Crease and cricketer
creasePrepared material about the main cricket player – cricketer and important lines on the pitch – creases. Read who any cricket player can be and what the drawn lines on both sides of the pitch represent.
Crease in cricket is a special line drawn according to certain rules. Creases define the area where batsmen or bowlers play. There are 3 types of lines in total (two return creases, bowling crease and popping crease). Let’s take a look at each of them.
First, we find out where they are located. The crises are drawn in the main place of cricket matches – the pitch. It is a rectangular piece of land 22 yards (20.12 m) long. The pitch is 10 feet (3.05 m) wide. This is where the main events of any cricket game (serving and hitting balls) take place.
So, creases are marked on the 2 sides of the pitch (parallel to each other). This line has received the name popping crease for a long time. However, earlier, due to the nature of the fields, it was called the popping hole. The popping crease is perpendicular to the pitch. This crease is believed to be of unlimited length, but the minimum distance at which this line is drawn is 12 feet (3.66 m). On each side of the pitch, this is a minimum of 6 yards (1.83 m), that is, always in half. Why the popping crease is drawn:
- We wrote that all creases are drawn from both sides of the pitch. Popping crease means that the bowler must not cross the entire line when serving the ball for the serving team. Only part of the foot can be behind the line. Sometimes, video replays are used in cricket to resolve the moment with the spades;
- Also, the serve is not valid if the ball bounces two or more times from the pitch before crossing the popping crease from the opposite side;
- This line also limits the number of skaters who serve on the sides. Only one player of the serving team may stand on the side behind this line;
- For batsmen this line is important when scoring runs. When serving, the batsman can cross or even be behind the popping crease. However, if behind the line (from the side of the wicket) there is no part of the bat or part of the body of the batsman, then he risks being stumped. According to the Law, the gate is considered unprotected at this moment.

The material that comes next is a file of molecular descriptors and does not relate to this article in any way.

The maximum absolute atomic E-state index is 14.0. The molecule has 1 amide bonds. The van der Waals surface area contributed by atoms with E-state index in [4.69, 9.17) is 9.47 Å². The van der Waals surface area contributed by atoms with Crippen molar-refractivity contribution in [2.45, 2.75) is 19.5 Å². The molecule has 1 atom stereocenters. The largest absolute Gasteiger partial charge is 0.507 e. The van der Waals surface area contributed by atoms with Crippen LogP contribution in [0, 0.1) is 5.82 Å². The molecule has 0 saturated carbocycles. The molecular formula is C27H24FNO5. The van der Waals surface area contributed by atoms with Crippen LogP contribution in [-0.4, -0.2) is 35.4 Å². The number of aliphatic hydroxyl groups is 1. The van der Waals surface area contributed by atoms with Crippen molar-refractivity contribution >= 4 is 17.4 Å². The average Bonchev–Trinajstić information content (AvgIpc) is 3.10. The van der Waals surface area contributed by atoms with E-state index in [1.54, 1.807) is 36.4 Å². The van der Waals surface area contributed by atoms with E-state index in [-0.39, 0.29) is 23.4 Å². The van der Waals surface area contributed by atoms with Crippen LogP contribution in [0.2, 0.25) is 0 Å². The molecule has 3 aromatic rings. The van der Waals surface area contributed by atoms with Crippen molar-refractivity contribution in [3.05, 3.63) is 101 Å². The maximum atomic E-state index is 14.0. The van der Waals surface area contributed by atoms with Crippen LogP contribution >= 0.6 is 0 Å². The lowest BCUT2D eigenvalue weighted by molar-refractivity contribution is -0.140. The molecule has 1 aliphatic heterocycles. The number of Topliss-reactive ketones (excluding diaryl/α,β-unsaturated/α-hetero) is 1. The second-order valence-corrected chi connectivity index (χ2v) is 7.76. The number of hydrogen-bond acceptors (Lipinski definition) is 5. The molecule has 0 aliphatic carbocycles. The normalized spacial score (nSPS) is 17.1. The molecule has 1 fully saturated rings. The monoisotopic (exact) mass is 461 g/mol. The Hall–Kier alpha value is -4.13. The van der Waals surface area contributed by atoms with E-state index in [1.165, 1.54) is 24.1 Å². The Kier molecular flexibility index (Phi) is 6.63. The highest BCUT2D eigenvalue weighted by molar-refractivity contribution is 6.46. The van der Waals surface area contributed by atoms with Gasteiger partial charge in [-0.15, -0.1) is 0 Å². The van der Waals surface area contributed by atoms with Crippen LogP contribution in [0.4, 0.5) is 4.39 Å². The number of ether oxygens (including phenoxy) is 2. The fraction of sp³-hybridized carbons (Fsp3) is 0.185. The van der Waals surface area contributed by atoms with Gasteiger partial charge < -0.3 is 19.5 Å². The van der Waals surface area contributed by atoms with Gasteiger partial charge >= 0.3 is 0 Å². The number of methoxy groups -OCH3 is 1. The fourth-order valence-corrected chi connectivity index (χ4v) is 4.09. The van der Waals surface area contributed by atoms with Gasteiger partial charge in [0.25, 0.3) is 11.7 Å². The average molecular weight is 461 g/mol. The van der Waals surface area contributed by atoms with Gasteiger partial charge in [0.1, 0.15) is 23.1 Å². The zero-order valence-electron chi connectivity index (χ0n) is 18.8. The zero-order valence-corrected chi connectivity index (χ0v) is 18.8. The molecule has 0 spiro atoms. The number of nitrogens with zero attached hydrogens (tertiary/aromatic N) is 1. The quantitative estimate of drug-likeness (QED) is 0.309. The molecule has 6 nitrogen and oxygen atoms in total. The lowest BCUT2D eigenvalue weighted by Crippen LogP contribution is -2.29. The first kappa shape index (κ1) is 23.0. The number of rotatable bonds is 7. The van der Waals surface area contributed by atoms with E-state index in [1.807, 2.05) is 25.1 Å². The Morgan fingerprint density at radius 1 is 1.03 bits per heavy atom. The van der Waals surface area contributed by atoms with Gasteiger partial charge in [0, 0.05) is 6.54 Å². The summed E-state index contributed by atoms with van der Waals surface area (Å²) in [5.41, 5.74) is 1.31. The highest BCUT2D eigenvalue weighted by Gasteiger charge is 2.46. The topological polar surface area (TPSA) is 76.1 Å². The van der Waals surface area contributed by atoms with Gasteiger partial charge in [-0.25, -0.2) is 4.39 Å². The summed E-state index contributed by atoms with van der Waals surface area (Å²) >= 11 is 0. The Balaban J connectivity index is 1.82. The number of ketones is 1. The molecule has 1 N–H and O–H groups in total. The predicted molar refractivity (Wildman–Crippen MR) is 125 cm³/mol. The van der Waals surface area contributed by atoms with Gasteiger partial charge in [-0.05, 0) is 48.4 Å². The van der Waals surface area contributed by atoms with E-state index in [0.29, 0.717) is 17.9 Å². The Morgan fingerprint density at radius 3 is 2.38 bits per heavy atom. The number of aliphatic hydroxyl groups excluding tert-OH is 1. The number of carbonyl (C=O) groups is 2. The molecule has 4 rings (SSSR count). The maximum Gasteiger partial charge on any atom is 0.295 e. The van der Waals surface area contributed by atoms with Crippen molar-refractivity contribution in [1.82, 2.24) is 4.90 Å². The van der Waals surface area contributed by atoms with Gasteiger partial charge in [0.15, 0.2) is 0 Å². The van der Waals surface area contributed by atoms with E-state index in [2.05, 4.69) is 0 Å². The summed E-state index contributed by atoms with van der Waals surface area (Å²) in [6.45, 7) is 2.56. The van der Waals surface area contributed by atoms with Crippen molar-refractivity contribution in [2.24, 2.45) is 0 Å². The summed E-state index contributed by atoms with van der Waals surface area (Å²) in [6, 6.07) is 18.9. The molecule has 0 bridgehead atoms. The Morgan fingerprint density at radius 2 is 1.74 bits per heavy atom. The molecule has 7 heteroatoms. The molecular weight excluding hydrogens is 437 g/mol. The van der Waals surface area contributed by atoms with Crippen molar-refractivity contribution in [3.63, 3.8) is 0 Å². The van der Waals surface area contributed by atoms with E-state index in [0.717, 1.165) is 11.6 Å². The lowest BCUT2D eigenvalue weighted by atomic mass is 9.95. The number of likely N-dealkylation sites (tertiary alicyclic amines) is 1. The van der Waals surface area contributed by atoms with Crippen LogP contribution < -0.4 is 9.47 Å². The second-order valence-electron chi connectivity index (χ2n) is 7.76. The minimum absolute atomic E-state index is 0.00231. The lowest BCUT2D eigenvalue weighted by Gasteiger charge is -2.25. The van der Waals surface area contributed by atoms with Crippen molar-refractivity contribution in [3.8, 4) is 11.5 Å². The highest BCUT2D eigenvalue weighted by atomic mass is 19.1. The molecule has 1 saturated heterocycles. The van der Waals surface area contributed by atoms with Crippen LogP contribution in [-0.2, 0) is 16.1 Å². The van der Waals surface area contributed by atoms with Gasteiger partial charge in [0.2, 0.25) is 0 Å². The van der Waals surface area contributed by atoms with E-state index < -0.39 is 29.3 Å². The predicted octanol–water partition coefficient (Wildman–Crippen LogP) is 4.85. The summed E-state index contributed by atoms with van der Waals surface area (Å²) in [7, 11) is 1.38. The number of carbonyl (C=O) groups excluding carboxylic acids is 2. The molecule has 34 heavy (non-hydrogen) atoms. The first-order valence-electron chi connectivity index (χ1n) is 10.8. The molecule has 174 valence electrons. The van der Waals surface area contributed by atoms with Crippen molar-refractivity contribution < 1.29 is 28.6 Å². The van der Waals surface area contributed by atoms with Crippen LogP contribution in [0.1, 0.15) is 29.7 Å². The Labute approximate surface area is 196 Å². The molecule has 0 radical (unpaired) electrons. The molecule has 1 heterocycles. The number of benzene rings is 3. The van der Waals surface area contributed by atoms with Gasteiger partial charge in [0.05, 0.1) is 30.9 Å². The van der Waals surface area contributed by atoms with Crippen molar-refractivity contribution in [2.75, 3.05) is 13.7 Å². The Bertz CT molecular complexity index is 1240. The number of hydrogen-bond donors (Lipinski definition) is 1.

Bowling crease – this line is parallel to the popping crease. Most likely, bowling creases are drawn first since the pitch zone of 22 yards (20.12 m) is counted from them. The crease is located 4 feet (1.22 m) from the popping crease, and it is 8 feet 8 inches (2.64 m) long. It contains an important element of the game – a wicket consisting of 3 stumps.
Return creases – these are two perpendicular lines relative to the previous 2. These creases connect bowling crease and popping crease. They are drawn parallel to each other at a distance of 8 feet 8 inches (that is, along the endpoints of the bowling crease). The beginning of the line comes from the popping crease. Return creases are not limited in length, but there is still a minimum length of 8 feet (2.44 m). These lines are drawn mainly for the bowler who must serve within the return creases. This restriction prevents the bowler from serving diagonally.
In general, the origin of creases is completely unknown, but we can definitely say that they appeared at the beginning of the 18th century. The first creases were not drawn in any way, but simply scratched out or indicated by foreign objects. It is believed that the English player Alfred Shaw in the 1870s was the first to suggest whitewashing these lines.
More details about creases are spelled out in the official 2017 Laws of Cricket source.
Cricket is considered one of the most popular game sports in the world. It is played by hundreds of millions of people around the planet. Two teams of 11 people play professional cricket. A player who participates in a cricket competition is called a cricketer.
Cricketer can defend his club in any way, for example:
- If his team serves, he can be a fielder. His duties include being in a certain position and trying to catch the ball as quickly as possible. It depends on each fielder how many runs the batting team will earn;
- At the same time, the cricketer can be a bowler. This is the player who serves the batsman;
- The wicket-keeper is also considered a fielder. This is the only member of the serving team allowed to wear gloves and a safety helmet. He is behind the batsman’s back and, when he fails to hit the ball, he tries to catch it faster than anyone else;
- If the team bounces, then the cricketer can become a batsman. This is the player who hits the bowler’s bowls. A lot depends on this player. With good hits, the batting team has a chance to score a large number of wounds;
- In addition to all of the above, the cricketer can also be the team captain. He is an important member of the team in any team game. You can read the captain’s rights and obligations on other pages of our website.
Also, you will find explanations for other significant terms in cricket on our site.